From Hippocrates to HIPAA: Privacy and Confidentiality in Emergency Medicine - Part II: Challenges in the Emergency Department
Part I of this article reviewed the concepts of privacy and confidentiality and described the moral and legal foundations and limits of these values in health care. Part II highlights specific privacy and confidentiality issues encountered in the emergency department (ED). Discussed first are physical privacy issues in the ED, including problems of ED design and crowding, issues of patient and staff safety, the presence of visitors, law enforcement officers, students, and other observers, and filming activities. The article then examines confidentiality issues in the ED, including protecting medical records, the duty to warn, reportable conditions, telephone inquiries, media requests, communication among health care professionals, habitual patient files, the use of patient images, electronic communication, and information about minor patients.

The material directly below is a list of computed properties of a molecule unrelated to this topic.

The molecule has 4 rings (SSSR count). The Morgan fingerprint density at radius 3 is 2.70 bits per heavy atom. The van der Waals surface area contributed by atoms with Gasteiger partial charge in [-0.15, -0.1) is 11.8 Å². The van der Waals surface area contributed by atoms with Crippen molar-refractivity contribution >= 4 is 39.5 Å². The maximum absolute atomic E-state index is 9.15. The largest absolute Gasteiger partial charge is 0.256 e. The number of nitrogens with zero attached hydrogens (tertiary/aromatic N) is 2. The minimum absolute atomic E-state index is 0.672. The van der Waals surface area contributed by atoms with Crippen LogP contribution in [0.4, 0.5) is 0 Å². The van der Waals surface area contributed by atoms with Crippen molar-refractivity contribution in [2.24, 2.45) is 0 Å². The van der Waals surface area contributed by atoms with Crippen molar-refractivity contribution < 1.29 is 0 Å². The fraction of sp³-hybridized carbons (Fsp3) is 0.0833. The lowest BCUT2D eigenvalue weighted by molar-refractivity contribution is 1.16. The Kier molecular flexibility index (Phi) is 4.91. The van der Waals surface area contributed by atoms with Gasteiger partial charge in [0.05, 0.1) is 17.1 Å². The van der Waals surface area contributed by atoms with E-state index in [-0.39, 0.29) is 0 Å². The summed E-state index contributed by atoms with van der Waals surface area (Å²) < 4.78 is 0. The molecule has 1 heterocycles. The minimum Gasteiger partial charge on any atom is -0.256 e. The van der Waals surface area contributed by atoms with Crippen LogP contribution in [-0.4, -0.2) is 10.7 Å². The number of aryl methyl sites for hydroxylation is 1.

Moskop, J. S.,
Marco, C. A.,
Larkin, G. L.,
Geiderman, J. M.,
& Derse, A. R.
(2005). From Hippocrates to HIPAA: Privacy and Confidentiality in Emergency Medicine - Part II: Challenges in the Emergency Department. Annals of Emergency Medicine, 45 (1), 60-67.